- Smiling at someone
- A confident handshake as a welcoming gesture
- Giving a hug to show affection
- To talk in a raised voice while in anger
Advantages of Non-Verbal Communication
- Complementary–Non-verbal communication complements verbal communication by adding clues and additional information for a better understanding of the message.
- Easy Presentation–The use of gestures, facial expressions, signs, and other audio-visual means of non-verbal communication makes the presentation very easy. This leads to faster and more effective communication.
- Helpful for illiterate people – Spoken or written methods of communication become complex and hard for illiterate people. So usage of gestures, signs, and facial.
expressions, touch, etc. help them greatly in communicating.
- Helpful for physically impaired people –The physically impaired people, especially deaf and dumb can communicate successfully by using signs. Blind people can receive messages through touch and sounds. For such people, non-verbal communication proves to be the best mode of communication.
- Time-Saving – Through signs and symbols we can transmit messages more quickly than other forms of communication. This reduces the wastage of time.
Disadvantages of Non-Verbal Communication
- Imprecise and unreliable – The gestures, expressions, and signs may have different interpretations for different people. They are highly culture, context, and intention-specific and thus don’t have a fixed, accurate, or universal meaning. Therefore, many people find non-verbal communication to be unreliable due to its lack of precision.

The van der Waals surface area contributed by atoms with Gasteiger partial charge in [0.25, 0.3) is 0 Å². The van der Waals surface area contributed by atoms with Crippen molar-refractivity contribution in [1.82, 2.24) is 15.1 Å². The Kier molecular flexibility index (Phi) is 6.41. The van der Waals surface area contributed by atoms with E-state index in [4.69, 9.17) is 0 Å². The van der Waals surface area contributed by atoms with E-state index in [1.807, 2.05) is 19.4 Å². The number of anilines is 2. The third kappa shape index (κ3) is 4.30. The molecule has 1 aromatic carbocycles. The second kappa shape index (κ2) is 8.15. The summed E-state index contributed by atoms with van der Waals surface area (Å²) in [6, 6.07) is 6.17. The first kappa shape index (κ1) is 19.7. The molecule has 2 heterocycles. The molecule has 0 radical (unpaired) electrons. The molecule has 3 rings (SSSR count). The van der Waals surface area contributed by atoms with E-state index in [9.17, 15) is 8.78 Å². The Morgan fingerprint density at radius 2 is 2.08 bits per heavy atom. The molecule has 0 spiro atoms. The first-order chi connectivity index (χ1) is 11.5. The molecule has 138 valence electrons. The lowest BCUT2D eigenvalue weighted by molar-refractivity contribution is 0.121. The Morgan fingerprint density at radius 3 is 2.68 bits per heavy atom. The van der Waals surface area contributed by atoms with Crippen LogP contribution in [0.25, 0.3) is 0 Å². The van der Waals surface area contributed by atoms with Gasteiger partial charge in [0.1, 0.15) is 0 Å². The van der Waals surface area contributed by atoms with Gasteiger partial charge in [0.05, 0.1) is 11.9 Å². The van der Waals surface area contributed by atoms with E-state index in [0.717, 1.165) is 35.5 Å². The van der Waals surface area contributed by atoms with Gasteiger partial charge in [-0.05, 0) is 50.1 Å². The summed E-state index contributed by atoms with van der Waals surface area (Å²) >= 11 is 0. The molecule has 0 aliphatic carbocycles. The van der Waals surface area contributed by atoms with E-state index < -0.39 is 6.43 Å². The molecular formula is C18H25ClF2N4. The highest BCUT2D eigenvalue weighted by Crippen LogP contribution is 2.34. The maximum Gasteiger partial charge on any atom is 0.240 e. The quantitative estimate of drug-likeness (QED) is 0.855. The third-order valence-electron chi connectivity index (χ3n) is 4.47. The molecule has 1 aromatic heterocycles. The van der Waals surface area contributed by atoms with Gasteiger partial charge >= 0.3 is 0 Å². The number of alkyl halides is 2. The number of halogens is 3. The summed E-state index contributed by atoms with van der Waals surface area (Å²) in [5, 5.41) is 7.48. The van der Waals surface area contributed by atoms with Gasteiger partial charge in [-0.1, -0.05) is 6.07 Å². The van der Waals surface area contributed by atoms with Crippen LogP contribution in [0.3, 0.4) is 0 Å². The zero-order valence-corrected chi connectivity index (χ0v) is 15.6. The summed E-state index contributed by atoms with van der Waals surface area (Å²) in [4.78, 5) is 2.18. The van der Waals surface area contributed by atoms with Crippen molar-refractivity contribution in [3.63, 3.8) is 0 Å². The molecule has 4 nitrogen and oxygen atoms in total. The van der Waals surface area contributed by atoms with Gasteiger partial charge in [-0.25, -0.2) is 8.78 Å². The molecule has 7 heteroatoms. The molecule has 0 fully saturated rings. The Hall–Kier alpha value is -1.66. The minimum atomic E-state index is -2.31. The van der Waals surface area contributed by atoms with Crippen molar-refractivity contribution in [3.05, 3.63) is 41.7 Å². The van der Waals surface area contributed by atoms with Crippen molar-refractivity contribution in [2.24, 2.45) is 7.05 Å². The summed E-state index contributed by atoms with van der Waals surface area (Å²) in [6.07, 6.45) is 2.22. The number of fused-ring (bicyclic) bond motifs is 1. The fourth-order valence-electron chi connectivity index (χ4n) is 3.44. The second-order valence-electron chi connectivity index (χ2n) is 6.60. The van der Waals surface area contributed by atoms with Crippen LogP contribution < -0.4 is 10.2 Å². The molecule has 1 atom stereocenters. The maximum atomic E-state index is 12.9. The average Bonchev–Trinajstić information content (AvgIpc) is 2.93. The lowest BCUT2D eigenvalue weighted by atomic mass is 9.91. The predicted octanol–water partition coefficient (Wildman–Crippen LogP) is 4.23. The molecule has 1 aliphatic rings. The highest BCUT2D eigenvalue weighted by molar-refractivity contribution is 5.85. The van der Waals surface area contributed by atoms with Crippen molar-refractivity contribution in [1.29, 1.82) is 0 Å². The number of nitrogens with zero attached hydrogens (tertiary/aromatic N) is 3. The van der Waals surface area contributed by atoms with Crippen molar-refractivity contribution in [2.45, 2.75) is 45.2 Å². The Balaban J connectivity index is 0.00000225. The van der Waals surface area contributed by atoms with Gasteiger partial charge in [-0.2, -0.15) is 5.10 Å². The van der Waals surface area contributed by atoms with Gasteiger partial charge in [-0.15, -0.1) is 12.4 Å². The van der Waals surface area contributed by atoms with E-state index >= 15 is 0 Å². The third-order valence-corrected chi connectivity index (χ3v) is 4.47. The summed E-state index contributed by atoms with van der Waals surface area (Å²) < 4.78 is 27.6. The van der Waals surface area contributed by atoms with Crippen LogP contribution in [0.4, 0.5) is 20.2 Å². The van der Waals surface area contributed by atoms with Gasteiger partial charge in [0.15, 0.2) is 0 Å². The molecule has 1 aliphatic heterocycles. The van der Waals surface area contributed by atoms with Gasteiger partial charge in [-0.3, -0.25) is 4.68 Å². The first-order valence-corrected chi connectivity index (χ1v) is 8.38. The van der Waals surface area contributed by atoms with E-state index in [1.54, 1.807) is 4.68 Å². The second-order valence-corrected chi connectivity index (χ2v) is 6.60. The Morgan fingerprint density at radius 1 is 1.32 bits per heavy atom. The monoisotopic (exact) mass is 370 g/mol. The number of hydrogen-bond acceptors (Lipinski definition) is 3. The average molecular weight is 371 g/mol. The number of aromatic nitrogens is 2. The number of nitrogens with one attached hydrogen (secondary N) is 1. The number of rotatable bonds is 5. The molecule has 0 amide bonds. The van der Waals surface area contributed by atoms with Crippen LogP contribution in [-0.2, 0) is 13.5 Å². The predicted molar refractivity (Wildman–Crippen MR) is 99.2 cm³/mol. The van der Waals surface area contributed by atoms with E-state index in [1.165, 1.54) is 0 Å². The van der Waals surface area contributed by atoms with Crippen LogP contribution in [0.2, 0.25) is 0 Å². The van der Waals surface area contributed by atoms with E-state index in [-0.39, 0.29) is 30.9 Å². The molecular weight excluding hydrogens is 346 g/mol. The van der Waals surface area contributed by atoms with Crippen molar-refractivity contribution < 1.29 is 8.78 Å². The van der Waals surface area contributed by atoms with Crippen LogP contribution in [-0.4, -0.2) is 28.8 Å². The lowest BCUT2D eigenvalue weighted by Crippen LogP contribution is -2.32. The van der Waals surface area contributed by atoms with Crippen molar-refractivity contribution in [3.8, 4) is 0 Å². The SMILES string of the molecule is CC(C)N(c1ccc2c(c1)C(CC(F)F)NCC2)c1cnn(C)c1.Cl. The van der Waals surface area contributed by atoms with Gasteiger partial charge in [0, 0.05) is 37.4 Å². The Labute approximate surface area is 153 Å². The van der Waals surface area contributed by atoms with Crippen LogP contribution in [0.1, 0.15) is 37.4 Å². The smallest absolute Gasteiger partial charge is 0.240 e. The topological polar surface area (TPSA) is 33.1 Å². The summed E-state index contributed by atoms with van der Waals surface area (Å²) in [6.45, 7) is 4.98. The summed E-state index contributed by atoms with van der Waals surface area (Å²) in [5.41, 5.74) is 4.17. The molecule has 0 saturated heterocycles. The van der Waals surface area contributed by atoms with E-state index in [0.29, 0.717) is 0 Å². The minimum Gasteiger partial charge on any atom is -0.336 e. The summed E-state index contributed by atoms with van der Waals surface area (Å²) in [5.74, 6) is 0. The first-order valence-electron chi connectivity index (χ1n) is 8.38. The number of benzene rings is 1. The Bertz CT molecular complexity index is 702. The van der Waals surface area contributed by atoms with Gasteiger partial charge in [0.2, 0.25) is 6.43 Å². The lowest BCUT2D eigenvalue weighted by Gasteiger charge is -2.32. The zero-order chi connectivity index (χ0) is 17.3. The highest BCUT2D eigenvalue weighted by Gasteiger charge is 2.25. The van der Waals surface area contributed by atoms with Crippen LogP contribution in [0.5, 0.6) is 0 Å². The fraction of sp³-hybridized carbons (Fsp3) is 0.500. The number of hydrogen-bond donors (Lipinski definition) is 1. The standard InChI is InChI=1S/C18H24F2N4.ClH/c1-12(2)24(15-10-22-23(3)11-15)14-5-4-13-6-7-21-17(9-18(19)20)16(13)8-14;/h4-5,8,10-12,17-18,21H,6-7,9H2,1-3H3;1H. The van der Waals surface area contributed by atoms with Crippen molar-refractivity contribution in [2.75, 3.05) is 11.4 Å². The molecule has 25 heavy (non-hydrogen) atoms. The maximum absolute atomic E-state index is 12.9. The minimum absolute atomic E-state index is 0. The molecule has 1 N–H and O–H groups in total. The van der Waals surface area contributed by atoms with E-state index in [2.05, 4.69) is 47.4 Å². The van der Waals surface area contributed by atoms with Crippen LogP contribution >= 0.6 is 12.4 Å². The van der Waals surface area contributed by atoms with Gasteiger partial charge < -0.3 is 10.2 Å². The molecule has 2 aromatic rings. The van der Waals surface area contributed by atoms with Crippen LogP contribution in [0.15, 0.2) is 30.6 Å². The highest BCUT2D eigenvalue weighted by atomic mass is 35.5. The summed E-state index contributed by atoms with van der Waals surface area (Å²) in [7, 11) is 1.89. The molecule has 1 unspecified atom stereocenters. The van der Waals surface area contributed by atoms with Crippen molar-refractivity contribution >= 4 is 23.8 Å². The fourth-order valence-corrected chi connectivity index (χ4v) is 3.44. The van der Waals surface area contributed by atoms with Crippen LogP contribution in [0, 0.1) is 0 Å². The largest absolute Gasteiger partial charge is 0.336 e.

- Difficult to understand–All people may not have the same mental bend to be able to understand the signs, symbols, and other non-verbal elements. So they find it difficult to understand and thus need a lot of repetition in non-verbal communication.
- No room for long conversations–Non-verbal communication may take place in a flash to transfer a short and quick message. But long conversations cannot be possible using kinesics, proxemics, signs, and symbols as lengthy explanations and discussions can not be done.
- Distortion of true meaning–As non-verbal communication is very culture and context-specific, so the message encoded by the sender may get distorted when decoded by the receiver, thus producing an undesirable result.
- Culture-Bound–Although a few gestures and symbols are universal yet a large part seems to vary with different cultures. What is seen as positive in one culture may be obscene in another culture. Thus, the true and essential meaning of the message is lost.
3. Written Communication
The act of transferring and exchanging information through written letters, symbols, and words is called written communication. It is the most common and effective form of business communication.
Example of Written Communication
- Letters and applications
- Memos and reports
- Bulletins and advertisements
- Brochures, handbills, and leaflets
- Instant online messages
- Forms and questionnaires
Advantages of Written Communication
- Permanent Record – The written documents can be recorded and stored permanently as proofs and evidence for future reference.
- Accuracy – Written documents are most likely to be accurate as there is a wide scope of repeated checking, rectification, and authentication.
- Allows lengthy and complex communication – Long messages can be conveyed very easily through written communication. It also facilitates the transmission of complex official orders, agendas, manuals, assignments of responsibilities, and the like.
- Acceptability – The written form of information is accepted widely as it is considered authentic and removes any misunderstanding and conflict.